Get Married in Space

A wedding is a big event and people leave no stone unturned to make it memorable. From the Alia-Ranbir wedding to the Ambani weddings, we’ve seen everything from awe-inspiring locations to extravagant events. But what if you could get married in space? Well, thanks to a new company that dream is now a reality. A startup called Space Perspective is planning to send lovebirds into orbit in a carbon-neutral balloon equipped with enormous windows for the ultimate view of our third rock from above. The flight will last six hours and the cost is $125,000 per seat, according to the company’s website.

The first ever space wedding took place on August 10, 2003, when American Ekaterina Dmitrieva married Russian cosmonaut Yuri Malenchenko from the International Space Station via video link. She wore a white dress and he wore his standard astronaut uniform and bow tie, although the ceremony was officially categorized as a private family conference and not broadcast publicly on NASA TV. She marched down the aisle to David Bowie’s “Absolute Beginners” (her best man, a fellow astronaut, played the music on his keyboard aboard the station), and blew kisses to him over the link.

During his career, Malenchenko went on five missions and spent more than two years in space, including three stints at the ISS. He’s currently number two on the list of cosmonauts who have spent the most time in orbit, and is the holder of Russia’s highest honor, the title of Hero of the Russian Federation. But the space wedding had some repercussions – most notably, it got him kicked out of the cosmonaut corps and barred from future space missions.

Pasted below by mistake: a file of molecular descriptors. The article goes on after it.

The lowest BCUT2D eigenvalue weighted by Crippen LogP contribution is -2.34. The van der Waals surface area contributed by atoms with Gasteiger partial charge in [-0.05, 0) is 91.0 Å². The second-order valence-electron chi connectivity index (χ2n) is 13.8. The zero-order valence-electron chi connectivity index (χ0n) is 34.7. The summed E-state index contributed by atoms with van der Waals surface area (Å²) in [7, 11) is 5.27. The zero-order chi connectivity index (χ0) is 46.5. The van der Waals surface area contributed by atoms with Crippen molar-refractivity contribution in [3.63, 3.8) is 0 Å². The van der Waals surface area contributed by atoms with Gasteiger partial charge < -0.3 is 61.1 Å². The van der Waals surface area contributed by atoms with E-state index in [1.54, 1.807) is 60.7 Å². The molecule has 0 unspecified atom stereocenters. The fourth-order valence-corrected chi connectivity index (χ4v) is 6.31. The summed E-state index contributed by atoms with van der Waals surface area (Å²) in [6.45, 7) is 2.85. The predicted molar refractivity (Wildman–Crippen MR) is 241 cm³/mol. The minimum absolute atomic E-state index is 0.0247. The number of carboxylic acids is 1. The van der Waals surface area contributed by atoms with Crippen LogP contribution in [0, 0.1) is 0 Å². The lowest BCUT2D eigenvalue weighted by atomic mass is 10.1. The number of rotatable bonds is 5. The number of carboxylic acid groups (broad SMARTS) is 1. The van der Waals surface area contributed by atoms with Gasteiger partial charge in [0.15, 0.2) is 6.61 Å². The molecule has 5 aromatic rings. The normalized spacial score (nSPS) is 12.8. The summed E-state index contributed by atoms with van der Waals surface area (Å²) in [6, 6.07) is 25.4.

In 2019, the consequences of the wedding caught up with him again when he was denied a promotion to the head of the Cosmonaut Training Center, which oversees cosmonauts and the development of rockets and space equipment. This was apparently because the wedding violated a rule that says astronauts must be single to work in space.

Despite the risks, some believe the idea of getting married in space is worth it. In fact, one entrepreneur wants to make it easier for couples to say “I do” beyond Earth. He’s started a crowdfunding campaign to raise money for the project, which aims to provide weddings in space to “ordinary citizens.”

If you’re aiming for an out-of-this-world ceremony, it may be helpful to hire a professional planner who has experience with Raw Spaces. These are non-traditional venues such as museums, art centers/theatres, town buildings and parks that don’t have the amenities of a hotel or banquet hall. The venue rents out the space but the couple has to bring in everything else, from tables and chairs to flatware and china.

If you’re ready to start planning your own space wedding, the company’s website is taking reservations now for late 2024. But you’ll probably need to rethink your wedding budget: Tickets are $125,000 per person. For more information, check out Business Insider.